When Facebook killed the "Become A Fan" button in favor of "Like," it breathed a whole lot of life into entertainment brands on the social site. As just one example, NBC TV's "The Office" went from 1.5 million fans (or in the new parlance, "People Like This") before the switch was made on April 19 to 3.8 million now.
NBC.com senior producer Joya Balfour said the copy change from "Become A Fan" to "Like" has been the main driver behind the big increase. She explained that the TV network has done little else to promote the Facebook page for "The Office" when it comes to fan acquisition.
"The bar was lowered in terms of commitment for people," Balfour said. "[Facebook] thought they'd get a better conversion, while believing people would be more in favor of following a page if it was simply a 'like thing' rather than a 'fan thing.' And they were totally right."
"The Office" is hardly alone in this phenomenon. Fox Broadcasting Co.'s show "Family Guy" has skyrocketed from 3 million fans to 9 million since late April. The only non-video-game brand currently with more fans than that show is also an entertainment personality - Michael Jackson, who died June 25, 2009. The late singer's page totals 13 million fans, while recently picking up as many as 100,000 new ones in a single day. Another Fox TV property, "House," has gone from 3.2 million fans to 7 million in the last two months.
And consider this: Before the social plug-ins went live, Coca-Cola had been consistently a top two brand on Facebook, charting 5.2 million fans in late March. But it hasn't exploded like the entertainment entities - the beverage brand has only incrementally grown to 5.8 million fans.
Other entertainment entities have recently blown by Coca-Cola, which, according to InsideFacebook.com, now ranks No. 16 among all brands. The actor Vin Diesel has 8.7 million fans; singer Lady Gaga, 8.6 million; actress Megan Fox, 7.3 million; TV show South Park, 5.9 million; and, rock band Linkin Park, 5.9 million.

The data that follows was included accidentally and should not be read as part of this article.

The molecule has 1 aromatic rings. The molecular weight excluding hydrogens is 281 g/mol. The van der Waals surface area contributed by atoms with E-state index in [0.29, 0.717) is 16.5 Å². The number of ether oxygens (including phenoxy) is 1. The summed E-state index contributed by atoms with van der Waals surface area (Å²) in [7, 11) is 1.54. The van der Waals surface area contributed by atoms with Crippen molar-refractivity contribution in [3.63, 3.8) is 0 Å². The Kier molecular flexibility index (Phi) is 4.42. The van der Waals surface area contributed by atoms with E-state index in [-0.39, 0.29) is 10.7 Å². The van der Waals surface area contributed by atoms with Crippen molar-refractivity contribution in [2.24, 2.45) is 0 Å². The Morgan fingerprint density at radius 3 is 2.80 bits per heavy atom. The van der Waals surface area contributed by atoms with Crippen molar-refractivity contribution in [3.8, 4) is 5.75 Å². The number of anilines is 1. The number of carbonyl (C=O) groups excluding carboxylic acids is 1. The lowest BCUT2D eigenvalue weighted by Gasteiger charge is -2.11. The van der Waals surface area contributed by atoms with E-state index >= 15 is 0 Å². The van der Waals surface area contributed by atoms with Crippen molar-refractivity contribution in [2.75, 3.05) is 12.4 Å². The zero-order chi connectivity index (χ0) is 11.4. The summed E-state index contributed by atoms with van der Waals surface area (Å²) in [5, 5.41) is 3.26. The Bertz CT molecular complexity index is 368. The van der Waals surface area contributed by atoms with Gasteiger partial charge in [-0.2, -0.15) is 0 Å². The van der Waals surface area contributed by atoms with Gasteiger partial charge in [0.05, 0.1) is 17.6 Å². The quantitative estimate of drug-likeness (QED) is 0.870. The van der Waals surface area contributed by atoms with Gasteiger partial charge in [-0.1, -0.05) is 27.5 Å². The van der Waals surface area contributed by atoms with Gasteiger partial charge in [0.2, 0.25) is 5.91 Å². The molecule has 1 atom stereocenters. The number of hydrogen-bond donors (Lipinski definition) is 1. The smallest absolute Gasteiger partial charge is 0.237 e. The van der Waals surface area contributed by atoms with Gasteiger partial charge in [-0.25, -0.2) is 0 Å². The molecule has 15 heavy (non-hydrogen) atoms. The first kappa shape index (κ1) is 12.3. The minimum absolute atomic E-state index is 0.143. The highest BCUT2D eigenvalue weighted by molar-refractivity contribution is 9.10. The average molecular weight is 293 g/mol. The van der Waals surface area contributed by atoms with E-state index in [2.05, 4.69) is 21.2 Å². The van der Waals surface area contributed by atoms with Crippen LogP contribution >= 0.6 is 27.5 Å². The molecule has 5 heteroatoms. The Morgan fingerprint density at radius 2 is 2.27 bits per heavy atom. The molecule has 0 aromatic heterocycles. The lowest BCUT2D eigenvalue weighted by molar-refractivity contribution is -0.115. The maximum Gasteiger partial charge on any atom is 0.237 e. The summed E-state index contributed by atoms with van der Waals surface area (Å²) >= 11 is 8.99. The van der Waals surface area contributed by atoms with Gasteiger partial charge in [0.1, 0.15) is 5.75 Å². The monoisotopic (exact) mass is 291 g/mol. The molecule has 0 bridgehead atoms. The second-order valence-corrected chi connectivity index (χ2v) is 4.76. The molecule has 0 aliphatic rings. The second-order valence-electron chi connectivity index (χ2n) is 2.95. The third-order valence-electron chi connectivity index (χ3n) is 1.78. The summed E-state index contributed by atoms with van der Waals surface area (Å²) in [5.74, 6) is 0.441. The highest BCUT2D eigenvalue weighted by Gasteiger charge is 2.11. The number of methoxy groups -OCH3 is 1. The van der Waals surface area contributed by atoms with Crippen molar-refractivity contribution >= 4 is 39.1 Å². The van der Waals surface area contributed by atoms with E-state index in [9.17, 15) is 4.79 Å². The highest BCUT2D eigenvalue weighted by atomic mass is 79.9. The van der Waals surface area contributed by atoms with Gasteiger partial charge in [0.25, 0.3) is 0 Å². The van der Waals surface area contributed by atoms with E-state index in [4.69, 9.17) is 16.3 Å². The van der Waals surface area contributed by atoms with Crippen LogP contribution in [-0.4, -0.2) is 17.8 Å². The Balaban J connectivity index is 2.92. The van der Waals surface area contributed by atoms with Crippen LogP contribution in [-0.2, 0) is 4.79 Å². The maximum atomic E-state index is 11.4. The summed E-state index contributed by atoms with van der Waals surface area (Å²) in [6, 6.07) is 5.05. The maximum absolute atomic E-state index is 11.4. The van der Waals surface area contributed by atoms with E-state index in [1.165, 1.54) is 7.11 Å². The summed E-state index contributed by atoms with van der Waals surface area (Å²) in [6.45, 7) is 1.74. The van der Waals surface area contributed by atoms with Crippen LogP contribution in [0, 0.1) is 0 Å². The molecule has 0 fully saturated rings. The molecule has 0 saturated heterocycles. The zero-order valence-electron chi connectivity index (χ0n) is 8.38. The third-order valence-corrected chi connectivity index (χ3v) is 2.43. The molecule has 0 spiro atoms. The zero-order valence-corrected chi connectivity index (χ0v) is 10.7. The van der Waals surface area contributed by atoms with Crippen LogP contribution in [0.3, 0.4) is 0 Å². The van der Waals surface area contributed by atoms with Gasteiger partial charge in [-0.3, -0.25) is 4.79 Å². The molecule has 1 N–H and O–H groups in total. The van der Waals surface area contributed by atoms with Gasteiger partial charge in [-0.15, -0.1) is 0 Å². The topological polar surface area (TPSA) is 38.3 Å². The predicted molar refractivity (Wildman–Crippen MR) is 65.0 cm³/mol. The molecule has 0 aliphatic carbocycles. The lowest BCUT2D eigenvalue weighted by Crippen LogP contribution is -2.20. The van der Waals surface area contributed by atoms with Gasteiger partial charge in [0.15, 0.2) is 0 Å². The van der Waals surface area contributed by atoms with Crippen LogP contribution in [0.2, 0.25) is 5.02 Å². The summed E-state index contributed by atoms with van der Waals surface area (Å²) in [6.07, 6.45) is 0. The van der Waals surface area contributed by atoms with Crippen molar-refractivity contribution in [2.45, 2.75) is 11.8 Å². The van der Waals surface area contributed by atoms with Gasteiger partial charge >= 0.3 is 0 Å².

Indeed, the Like button has treated entertainment brands well. But it doesn't deserve all of the credit for the significant increases, said Hardie Tankersley, VP of innovation and social media for Fox. Tankersley said a major boost to his company's TV shows numbers can be attributed to a lesser-known recent tweak to Facebook's personal profiles system.
A brand now collects fans/"People Like This" when those individuals type the name of the entity into their "Likes and Interests" section in their personal profile. In other words, they do not have to also tap the Like button on an entity's official Facebook page to join up and eventually see a brand's status updates and wall posts. As part of the Palo Alto, CA-based company's move to an "open graph," the tweak went into effect along with the social plug-ins on April 19, a Facebook spokesperson told ClickZ.
Therefore whenever one of the social site's 400 million users has manually typed an entertainment favorite into their profiles during the last two months, they have added themselves - some unwittingly, no doubt - to a brand's fan/"People Like This" page.
"That's why you've seen so much growth in the TV shows," Tankersley said. "['Family Guy'] was growing slowly and then in late-April, it started growing a lot faster. If you look at other TV shows, you'll see the same pattern."
So are "People Like This" just as valuable as "fans" used to be?
Balfour of NBC suggested that the changes have been positive for marketers.
"Facebook is still giving users the option whether they want to 'Like' a show or not," she said. "I don't really think the audiences have been watered down at all. The same level of discussion is still there among the fans when we post. And I think there are a lot of new people who are contributing."
Follow Christopher Heine on Twitter at @ChrisClickZ.
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Christopher Heine was a senior writer for ClickZ through June 2012. He covered social media, sports/entertainment marketing, retail, and more. Heine's work has also appeared via Mashable, Brandweek, DM News, MarketingSherpa, and other tech- and ad-centric publications. USA Today, Bloomberg Radio, and The Los Angeles Times have cited him as an expert journalist.
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